Used 2014 Honda Accord Hybrid
Used 2014 Honda Accord Hybrid for Sale
Edmunds' Expert Review
Honda fields a true all-star midsize hybrid sedan with its new 2014 Accord Hybrid. The Hybrid offers all the advantages of the regular Accord but adds to it with Prius-like fuel economy.
Honda fully redesigned the Accord last year, improving the sedan's interior, adding the latest technology features and increasing fuel economy on four-cylinder models. But the real tweet-tastic gain in fuel economy comes out this year. Here we have the new 2014 Accord Hybrid model, and it's promising a nice, round 50 mpg in the city. You can bet the Toyota Prius just did a spit-take.
Unlike Honda's other hybrids such as the Civic Hybrid or Insight, the Accord Hybrid (and the related Accord Plug-In Hybrid) has an all-new hybrid system that's capable of accelerating the car using pure electric power. The new model is also very much unlike the original 2005-'07 Accord Hybrid, which accelerated quickly but had such down-to-earth fuel economy numbers that few people bought it.
You can expect the new hybrid to be much more popular. The key is the new powertrain that pairs a 2.0-liter gasoline engine with two electric motors (one for motivation and one for recharging) and stores its electrons in a trunk-mounted lithium-ion battery pack. The combination is good for a combined 196 horsepower and an EPA-combined city and highway estimate of 47 mpg. Edmunds' own testing more or less confirmed that figure, including a whopping 55.4 mpg during our 100-mile suburban driving testing loop.
More than just the numbers, though, we've been impressed with the way the Accord Hybrid drives. Just as you'd expect from any Accord, acceleration, refinement and handling are all very good. Hills or aggressive acceleration cause the engine to make more noises than some other hybrid sedans, but in most cases, the Accord Hybrid is notably serene.
This new Accord joins a small group of hybrid family sedans this year. Its closest competitor is the 2014 Ford Fusion Hybrid, which offers virtually identical fuel economy and a quieter, comfier ride. We ranked it higher in a Hybrid Sedan Comparison Test, but the Accord Hybrid still managed to prove itself superior to the less efficient 2014 Toyota Camry Hybrid. One could also consider the Hyundai Sonata Hybrid and Kia Optima Hybrid, but they don't come close to any of the aforementioned hybrids' fuel economy. If you're shopping for a hybrid sedan this year, the 2014 Honda Accord Hybrid certainly merits a close look.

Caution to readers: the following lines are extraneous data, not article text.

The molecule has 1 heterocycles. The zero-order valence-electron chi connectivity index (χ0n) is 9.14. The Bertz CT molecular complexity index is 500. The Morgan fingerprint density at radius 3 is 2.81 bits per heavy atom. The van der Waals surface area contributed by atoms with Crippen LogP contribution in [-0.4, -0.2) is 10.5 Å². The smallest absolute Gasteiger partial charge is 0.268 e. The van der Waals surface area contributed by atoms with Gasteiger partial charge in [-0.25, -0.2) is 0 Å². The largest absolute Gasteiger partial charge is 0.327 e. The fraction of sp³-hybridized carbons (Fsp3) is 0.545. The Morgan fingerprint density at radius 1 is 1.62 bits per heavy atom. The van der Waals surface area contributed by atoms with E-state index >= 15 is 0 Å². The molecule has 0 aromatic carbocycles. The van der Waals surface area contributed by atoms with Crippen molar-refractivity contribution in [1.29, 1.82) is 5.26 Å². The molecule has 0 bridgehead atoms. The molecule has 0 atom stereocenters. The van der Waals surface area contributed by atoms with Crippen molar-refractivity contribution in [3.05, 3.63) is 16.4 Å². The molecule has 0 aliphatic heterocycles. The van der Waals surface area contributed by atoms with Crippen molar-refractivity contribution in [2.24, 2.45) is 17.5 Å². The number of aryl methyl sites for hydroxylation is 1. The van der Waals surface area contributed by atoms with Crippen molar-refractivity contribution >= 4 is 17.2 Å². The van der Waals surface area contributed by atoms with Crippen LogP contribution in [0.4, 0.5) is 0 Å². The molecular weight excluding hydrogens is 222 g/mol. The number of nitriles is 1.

2014 Honda Accord Hybrid configurations
The 2014 Honda Accord Hybrid sedan is available in three trim levels: EX, EX-L and Touring. The plug-in version of the car, the Accord Hybrid Plug-In, is reviewed separately.
The EX comes standard with 17-inch alloy wheels, dual-zone automatic climate control, full power accessories, cruise control, keyless ignition/entry, an 8-inch video display, Bluetooth phone and audio connectivity, a rearview camera, Honda's LaneWatch blind-spot display, cruise control, a leather-wrapped tilt-and-telescoping steering wheel, an eight-way power driver seat (with power lumbar) and a six-speaker sound system with a CD player, an auxiliary audio jack, iPod/USB audio interface and Pandora functionality.
The EX-L adds a sunroof, leather upholstery, forward collision and lane-departure warning systems, a more sophisticated rearview camera, an auto-dimming rearview mirror, driver memory settings, heated front seats, a four-way power passenger seat and a premium seven-speaker sound system with a touchscreen display, satellite radio and smartphone app integration (HondaLink).
The range-topping Touring has the above equipment and tops it off with LED headlights, adaptive cruise control and a navigation system with voice recognition.
Performance & mpg
The 2014 Honda Accord Hybrid is powered by a 2.0-liter four-cylinder engine combined with an electric motor. Together, they send a total of 196 hp and 226 pound-feet of torque to the front wheels through a continuously variable transmission (CVT). In Edmunds performance testing, it went from zero to 60 mph in 7.5 seconds, making it one of the quickest non-luxury hybrids on the road.
According to the EPA, you can expect fuel economy to be 47 mpg combined (50 mpg city/45 mpg highway). In extensive Edmunds fuel economy testing, the Accord Hybrid managed 43.9 mpg, which is a mathematically negligible drop from the EPA combined estimate. Significantly, it achieved 55.4 mpg in 100 miles of suburban driving during our testing.